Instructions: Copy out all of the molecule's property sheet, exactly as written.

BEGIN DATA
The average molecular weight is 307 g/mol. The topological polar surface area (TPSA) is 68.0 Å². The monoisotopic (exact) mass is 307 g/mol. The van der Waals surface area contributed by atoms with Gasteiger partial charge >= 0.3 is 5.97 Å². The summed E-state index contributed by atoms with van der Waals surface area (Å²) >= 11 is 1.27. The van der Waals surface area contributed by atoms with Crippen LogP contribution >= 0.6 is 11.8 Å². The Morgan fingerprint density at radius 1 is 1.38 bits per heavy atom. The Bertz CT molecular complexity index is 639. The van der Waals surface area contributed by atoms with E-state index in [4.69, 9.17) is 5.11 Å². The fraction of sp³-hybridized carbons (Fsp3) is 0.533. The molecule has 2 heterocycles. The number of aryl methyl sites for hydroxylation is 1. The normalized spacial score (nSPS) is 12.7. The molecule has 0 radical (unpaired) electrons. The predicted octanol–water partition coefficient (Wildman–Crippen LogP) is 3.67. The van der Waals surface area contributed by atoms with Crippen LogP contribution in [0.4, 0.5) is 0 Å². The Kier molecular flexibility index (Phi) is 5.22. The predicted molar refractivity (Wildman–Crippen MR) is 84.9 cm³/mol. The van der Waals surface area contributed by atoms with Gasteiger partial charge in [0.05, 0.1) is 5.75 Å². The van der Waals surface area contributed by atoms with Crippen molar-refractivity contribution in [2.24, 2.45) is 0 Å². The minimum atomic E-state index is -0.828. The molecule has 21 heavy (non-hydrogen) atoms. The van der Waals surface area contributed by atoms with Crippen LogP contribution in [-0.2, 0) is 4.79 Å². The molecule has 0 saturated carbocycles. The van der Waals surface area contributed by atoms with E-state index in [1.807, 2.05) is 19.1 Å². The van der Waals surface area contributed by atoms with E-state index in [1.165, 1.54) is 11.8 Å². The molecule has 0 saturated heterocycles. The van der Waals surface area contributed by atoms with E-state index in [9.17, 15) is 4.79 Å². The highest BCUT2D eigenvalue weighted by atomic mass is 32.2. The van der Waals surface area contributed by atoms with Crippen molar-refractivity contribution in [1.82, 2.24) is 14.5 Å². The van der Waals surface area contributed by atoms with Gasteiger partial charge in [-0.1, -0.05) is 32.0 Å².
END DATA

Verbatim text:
The average molecular weight is 307 g/mol. The topological polar surface area (TPSA) is 68.0 Å². The monoisotopic (exact) mass is 307 g/mol. The van der Waals surface area contributed by atoms with Gasteiger partial charge >= 0.3 is 5.97 Å². The summed E-state index contributed by atoms with van der Waals surface area (Å²) >= 11 is 1.27. The van der Waals surface area contributed by atoms with Crippen LogP contribution >= 0.6 is 11.8 Å². The Morgan fingerprint density at radius 1 is 1.38 bits per heavy atom. The Bertz CT molecular complexity index is 639. The van der Waals surface area contributed by atoms with E-state index in [4.69, 9.17) is 5.11 Å². The fraction of sp³-hybridized carbons (Fsp3) is 0.533. The molecule has 2 heterocycles. The number of aryl methyl sites for hydroxylation is 1. The normalized spacial score (nSPS) is 12.7. The molecule has 0 radical (unpaired) electrons. The predicted octanol–water partition coefficient (Wildman–Crippen LogP) is 3.67. The van der Waals surface area contributed by atoms with Crippen LogP contribution in [0.4, 0.5) is 0 Å². The Kier molecular flexibility index (Phi) is 5.22. The predicted molar refractivity (Wildman–Crippen MR) is 84.9 cm³/mol. The van der Waals surface area contributed by atoms with Gasteiger partial charge in [0.05, 0.1) is 5.75 Å². The van der Waals surface area contributed by atoms with Crippen molar-refractivity contribution in [2.24, 2.45) is 0 Å². The minimum atomic E-state index is -0.828. The molecule has 21 heavy (non-hydrogen) atoms. The van der Waals surface area contributed by atoms with Crippen LogP contribution in [-0.2, 0) is 4.79 Å². The molecule has 0 saturated carbocycles. The van der Waals surface area contributed by atoms with E-state index in [1.807, 2.05) is 19.1 Å². The van der Waals surface area contributed by atoms with E-state index in [1.165, 1.54) is 11.8 Å². The molecule has 0 saturated heterocycles. The van der Waals surface area contributed by atoms with E-state index in [9.17, 15) is 4.79 Å². The highest BCUT2D eigenvalue weighted by atomic mass is 32.2. The van der Waals surface area contributed by atoms with Crippen molar-refractivity contribution in [1.82, 2.24) is 14.5 Å². The van der Waals surface area contributed by atoms with Gasteiger partial charge in [-0.1, -0.05) is 32.0 Å².